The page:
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Ottotrii to General *Matti/cum oartnrtirstituablitico, Etteratttre, &noralttg, arto, *WITCO:4 anrinaturc, anutorment, BCC., Scr.
THEODORE H, CREMER,
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;80W TO DRAW.
; I can tell you, good people, there's none,
Be We nation, profession, or trade,
What it may, but will still have some paw
There's the painter, he'll draw put your eyes
And take of the ears and the nose
Who hold up their je rte sais quoi
Of a jaw
Then;the fiddler can draw along bow,
Play such chords with his strings, that the ear
And, oh! then such sweet sons d'accords
And the doctor draws too, for ouch thingal
As a blister and plaistcr. If foo'd,
You with leeches, black things yon abhor,
Common Pleas are uncommonly pleasing,
To a lawyer, and chance-awry suit
But hia brief is as long as his claw,
Yes ! Law
In the army are blades keen' or death
Cracking shells, there are colonels all round
'Their good swords, at the heads of tho crops--
And the sailors draw too In their turn
Like theirships, though they draw little water
But'quick up in line for tho war--
Harm ! !!
There's the actor with smirks and with smiles,
And gesture his jest-sure; he'll give,
Draw the scene, and he's seen with eclat :
Encore ! ! !
Tradesmen all draw those worst of all ills,--
The professor draws cash where he can,
To the bank, others drive in landau,--
E'en the dandy, to make himself thin,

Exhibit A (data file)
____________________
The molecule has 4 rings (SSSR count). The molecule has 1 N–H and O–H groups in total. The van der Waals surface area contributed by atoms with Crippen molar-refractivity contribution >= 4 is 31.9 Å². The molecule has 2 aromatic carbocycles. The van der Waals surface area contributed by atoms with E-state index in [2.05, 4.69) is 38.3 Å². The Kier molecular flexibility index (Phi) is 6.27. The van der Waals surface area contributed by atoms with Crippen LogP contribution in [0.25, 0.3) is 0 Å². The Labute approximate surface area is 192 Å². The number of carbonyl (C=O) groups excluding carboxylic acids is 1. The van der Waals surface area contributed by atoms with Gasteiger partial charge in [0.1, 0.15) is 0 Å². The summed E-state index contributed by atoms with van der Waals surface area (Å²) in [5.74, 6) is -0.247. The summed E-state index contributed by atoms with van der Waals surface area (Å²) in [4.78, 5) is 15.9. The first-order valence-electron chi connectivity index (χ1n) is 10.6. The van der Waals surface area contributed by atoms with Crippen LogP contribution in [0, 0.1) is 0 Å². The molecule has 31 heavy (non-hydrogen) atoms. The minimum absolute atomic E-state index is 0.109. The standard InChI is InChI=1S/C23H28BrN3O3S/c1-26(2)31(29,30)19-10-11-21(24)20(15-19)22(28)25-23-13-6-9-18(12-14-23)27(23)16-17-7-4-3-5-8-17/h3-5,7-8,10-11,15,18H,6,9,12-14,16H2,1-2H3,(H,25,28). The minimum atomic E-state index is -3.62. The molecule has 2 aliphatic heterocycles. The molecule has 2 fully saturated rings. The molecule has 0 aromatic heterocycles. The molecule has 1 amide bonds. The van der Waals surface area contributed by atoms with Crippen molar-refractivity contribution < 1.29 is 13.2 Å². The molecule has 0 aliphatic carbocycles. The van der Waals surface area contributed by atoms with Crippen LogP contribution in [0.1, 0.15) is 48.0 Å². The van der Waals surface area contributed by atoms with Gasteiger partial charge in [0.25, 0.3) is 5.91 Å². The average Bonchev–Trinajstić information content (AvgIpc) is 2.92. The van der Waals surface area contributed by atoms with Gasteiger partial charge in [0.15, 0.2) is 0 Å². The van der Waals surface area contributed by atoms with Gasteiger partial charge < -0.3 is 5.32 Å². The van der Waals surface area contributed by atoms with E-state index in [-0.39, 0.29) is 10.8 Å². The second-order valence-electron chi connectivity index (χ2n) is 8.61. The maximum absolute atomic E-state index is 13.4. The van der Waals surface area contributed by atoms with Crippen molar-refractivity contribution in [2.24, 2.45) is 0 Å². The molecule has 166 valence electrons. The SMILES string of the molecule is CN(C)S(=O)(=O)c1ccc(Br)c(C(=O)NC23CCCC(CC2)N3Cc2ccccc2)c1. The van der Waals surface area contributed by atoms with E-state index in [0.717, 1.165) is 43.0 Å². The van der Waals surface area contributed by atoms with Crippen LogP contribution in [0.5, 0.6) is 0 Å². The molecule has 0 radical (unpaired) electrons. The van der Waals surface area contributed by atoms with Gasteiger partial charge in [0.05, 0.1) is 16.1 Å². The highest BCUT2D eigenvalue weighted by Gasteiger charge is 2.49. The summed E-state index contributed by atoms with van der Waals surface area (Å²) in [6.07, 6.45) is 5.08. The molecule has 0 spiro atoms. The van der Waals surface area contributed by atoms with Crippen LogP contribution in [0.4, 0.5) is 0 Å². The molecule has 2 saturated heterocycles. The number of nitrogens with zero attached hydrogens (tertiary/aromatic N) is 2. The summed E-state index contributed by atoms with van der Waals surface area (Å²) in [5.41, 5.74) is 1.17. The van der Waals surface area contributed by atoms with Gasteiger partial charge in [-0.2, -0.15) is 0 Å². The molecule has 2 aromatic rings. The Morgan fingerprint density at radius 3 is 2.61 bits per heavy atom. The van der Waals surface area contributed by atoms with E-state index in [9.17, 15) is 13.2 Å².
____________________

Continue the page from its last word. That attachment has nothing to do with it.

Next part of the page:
What the tapster, to make himself stout,
'Tis the waste that I mean—but pshaw ! !
Every jackass can draw.
THE FAIR CLIENT.
"I tell you once more," said Frank
Morton to his pretty little cousin Dora
Leslie—" Mrs. Leslie," indeed, she ought
to he written, for she was not only a wife
but a widow--" I tell you once more, you
might as well talk to a stick or a stone
about justice or mercy, as to old Fred
Linch. A stick or a stone,"—he repeat.
ed—" better—better ten times talk to
them on the subject than to him, for they
ware no semblance of humanity. You
expect nothing frotn stones and sticks.—
" I beg your pardon, Frank," interrup
ted the pretty widow, " I expect the stick
you are twirling about so vehemently will
break my lookig-glass."
" Paha !" ;Adeline(' the young man ;
"you may expect that—but What can you
expect from a pettifogging attorney 7"
" A great deal, Frank—an amount of
costs--a multiplication of falsehood—a
perversion of truth--a perplexing of facts
—a discoloration of objects--ruin as the
result—an ignorance as to common hon
esty—a proficiency in dishonesty— in
short, a combination of evil which no
other human being could gather together
—by which he lives and we die. You
have only to tell me that a man is a petty
logger, and I vanish ; and as to old Linch,
in addition to his bearing the plague•spot
of his profession,' forsooth, about with
him, smelling of parchments,.cf looking
latitats, he is old and ugly; so spare your
invectives, Frank, abridge your censure,
and just tell me what I can do in the mat
ter—paint, law in soot, and shall I swear
it to be snow?"
" Upon my word, I believe I had better
leave it to you, my dear Dora, to paint it
—your colors will not be over delicate,
nor your sketch couleur de rose. What
in the world has made you so bitter
against the men of law I"
"Psha!" she replied, laughing ; " don't
you know? ' A suit in chancery' bequea
thed me by my grandfather, and another
in 'the Pleas,' besides the disputed will
" But you triumphed in the two last,
and sui ely there is a prospect of the chan
cery suit being brought to a conclusion."
" As to the triumph," replied Dora,
" the triumph simply was, that my law.
yers were greater rogues than those em.
ployed by my adversary, and so—l trium
phed ! I have nut the least objection to
continue the chancery suit ; I really think
it contributes to keep me in health—it
gives me excitement, something to think
of and to do ; something to vent my spleen
upon when I am splenetic,and my laughter
when lam mischievous. But you are not